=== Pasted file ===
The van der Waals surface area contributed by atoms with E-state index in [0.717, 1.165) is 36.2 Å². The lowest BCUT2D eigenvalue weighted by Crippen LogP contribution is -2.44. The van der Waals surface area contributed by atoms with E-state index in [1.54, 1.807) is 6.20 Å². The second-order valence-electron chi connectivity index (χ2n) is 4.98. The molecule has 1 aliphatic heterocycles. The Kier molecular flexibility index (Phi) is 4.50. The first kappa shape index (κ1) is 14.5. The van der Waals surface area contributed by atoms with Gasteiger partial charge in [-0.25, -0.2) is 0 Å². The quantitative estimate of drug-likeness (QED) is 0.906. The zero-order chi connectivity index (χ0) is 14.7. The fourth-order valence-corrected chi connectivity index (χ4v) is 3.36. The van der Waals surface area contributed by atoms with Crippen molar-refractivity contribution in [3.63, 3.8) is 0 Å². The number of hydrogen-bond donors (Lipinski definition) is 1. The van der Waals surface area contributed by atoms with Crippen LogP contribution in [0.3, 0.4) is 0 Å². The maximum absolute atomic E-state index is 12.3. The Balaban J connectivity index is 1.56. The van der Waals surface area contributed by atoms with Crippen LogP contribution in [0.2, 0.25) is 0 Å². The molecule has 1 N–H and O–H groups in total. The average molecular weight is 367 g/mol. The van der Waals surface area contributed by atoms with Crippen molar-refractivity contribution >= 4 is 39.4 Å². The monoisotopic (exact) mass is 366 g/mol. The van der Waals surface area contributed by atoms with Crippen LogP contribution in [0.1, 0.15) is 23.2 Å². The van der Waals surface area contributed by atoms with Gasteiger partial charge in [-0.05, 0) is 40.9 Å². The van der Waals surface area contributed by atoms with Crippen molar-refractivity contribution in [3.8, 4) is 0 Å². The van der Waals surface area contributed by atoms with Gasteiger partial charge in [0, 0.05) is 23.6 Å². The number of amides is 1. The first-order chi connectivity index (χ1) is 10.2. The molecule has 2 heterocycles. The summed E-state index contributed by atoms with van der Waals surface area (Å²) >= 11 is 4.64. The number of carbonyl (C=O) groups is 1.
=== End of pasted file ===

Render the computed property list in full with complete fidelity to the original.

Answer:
The van der Waals surface area contributed by atoms with E-state index in [0.717, 1.165) is 36.2 Å². The lowest BCUT2D eigenvalue weighted by Crippen LogP contribution is -2.44. The van der Waals surface area contributed by atoms with E-state index in [1.54, 1.807) is 6.20 Å². The second-order valence-electron chi connectivity index (χ2n) is 4.98. The molecule has 1 aliphatic heterocycles. The Kier molecular flexibility index (Phi) is 4.50. The first kappa shape index (κ1) is 14.5. The van der Waals surface area contributed by atoms with Gasteiger partial charge in [-0.25, -0.2) is 0 Å². The quantitative estimate of drug-likeness (QED) is 0.906. The zero-order chi connectivity index (χ0) is 14.7. The fourth-order valence-corrected chi connectivity index (χ4v) is 3.36. The van der Waals surface area contributed by atoms with Crippen molar-refractivity contribution in [3.63, 3.8) is 0 Å². The number of hydrogen-bond donors (Lipinski definition) is 1. The van der Waals surface area contributed by atoms with Crippen LogP contribution in [0.3, 0.4) is 0 Å². The maximum absolute atomic E-state index is 12.3. The Balaban J connectivity index is 1.56. The van der Waals surface area contributed by atoms with Crippen LogP contribution in [0.2, 0.25) is 0 Å². The molecule has 1 N–H and O–H groups in total. The average molecular weight is 367 g/mol. The van der Waals surface area contributed by atoms with Crippen molar-refractivity contribution >= 4 is 39.4 Å². The monoisotopic (exact) mass is 366 g/mol. The van der Waals surface area contributed by atoms with Crippen LogP contribution in [0.1, 0.15) is 23.2 Å². The van der Waals surface area contributed by atoms with Gasteiger partial charge in [-0.05, 0) is 40.9 Å². The van der Waals surface area contributed by atoms with Crippen molar-refractivity contribution in [3.8, 4) is 0 Å². The van der Waals surface area contributed by atoms with Gasteiger partial charge in [0, 0.05) is 23.6 Å². The number of amides is 1. The first-order chi connectivity index (χ1) is 10.2. The molecule has 2 heterocycles. The summed E-state index contributed by atoms with van der Waals surface area (Å²) >= 11 is 4.64. The number of carbonyl (C=O) groups is 1.